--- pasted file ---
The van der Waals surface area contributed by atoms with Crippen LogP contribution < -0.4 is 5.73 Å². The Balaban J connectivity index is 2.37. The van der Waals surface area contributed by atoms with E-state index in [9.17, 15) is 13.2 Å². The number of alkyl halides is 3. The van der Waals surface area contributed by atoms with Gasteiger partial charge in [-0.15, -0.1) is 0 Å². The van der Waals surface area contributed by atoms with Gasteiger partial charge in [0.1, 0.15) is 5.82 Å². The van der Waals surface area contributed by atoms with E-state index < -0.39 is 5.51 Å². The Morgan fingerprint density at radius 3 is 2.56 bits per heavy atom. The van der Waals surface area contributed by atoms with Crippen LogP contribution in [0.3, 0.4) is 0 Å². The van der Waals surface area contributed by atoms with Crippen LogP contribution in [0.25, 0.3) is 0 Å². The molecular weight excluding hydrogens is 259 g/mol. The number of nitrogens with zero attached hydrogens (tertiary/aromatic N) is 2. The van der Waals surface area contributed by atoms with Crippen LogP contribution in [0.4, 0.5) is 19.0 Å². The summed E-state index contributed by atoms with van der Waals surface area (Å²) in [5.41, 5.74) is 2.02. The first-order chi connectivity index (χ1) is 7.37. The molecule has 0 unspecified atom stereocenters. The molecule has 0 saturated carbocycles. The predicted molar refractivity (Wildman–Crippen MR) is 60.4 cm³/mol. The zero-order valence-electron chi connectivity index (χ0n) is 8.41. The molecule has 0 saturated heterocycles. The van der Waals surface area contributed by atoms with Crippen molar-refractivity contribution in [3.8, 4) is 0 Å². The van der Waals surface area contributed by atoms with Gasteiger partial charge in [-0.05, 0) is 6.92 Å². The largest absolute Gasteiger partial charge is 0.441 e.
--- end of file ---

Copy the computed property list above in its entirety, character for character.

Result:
The van der Waals surface area contributed by atoms with Crippen LogP contribution < -0.4 is 5.73 Å². The Balaban J connectivity index is 2.37. The van der Waals surface area contributed by atoms with E-state index in [9.17, 15) is 13.2 Å². The number of alkyl halides is 3. The van der Waals surface area contributed by atoms with Gasteiger partial charge in [-0.15, -0.1) is 0 Å². The van der Waals surface area contributed by atoms with Gasteiger partial charge in [0.1, 0.15) is 5.82 Å². The van der Waals surface area contributed by atoms with E-state index < -0.39 is 5.51 Å². The Morgan fingerprint density at radius 3 is 2.56 bits per heavy atom. The van der Waals surface area contributed by atoms with Crippen LogP contribution in [0.3, 0.4) is 0 Å². The van der Waals surface area contributed by atoms with Crippen LogP contribution in [0.25, 0.3) is 0 Å². The molecular weight excluding hydrogens is 259 g/mol. The number of nitrogens with zero attached hydrogens (tertiary/aromatic N) is 2. The van der Waals surface area contributed by atoms with Crippen LogP contribution in [0.4, 0.5) is 19.0 Å². The summed E-state index contributed by atoms with van der Waals surface area (Å²) in [5.41, 5.74) is 2.02. The first-order chi connectivity index (χ1) is 7.37. The molecule has 0 unspecified atom stereocenters. The molecule has 0 saturated carbocycles. The predicted molar refractivity (Wildman–Crippen MR) is 60.4 cm³/mol. The zero-order valence-electron chi connectivity index (χ0n) is 8.41. The molecule has 0 saturated heterocycles. The van der Waals surface area contributed by atoms with Crippen molar-refractivity contribution in [3.8, 4) is 0 Å². The van der Waals surface area contributed by atoms with Gasteiger partial charge in [-0.05, 0) is 6.92 Å². The largest absolute Gasteiger partial charge is 0.441 e.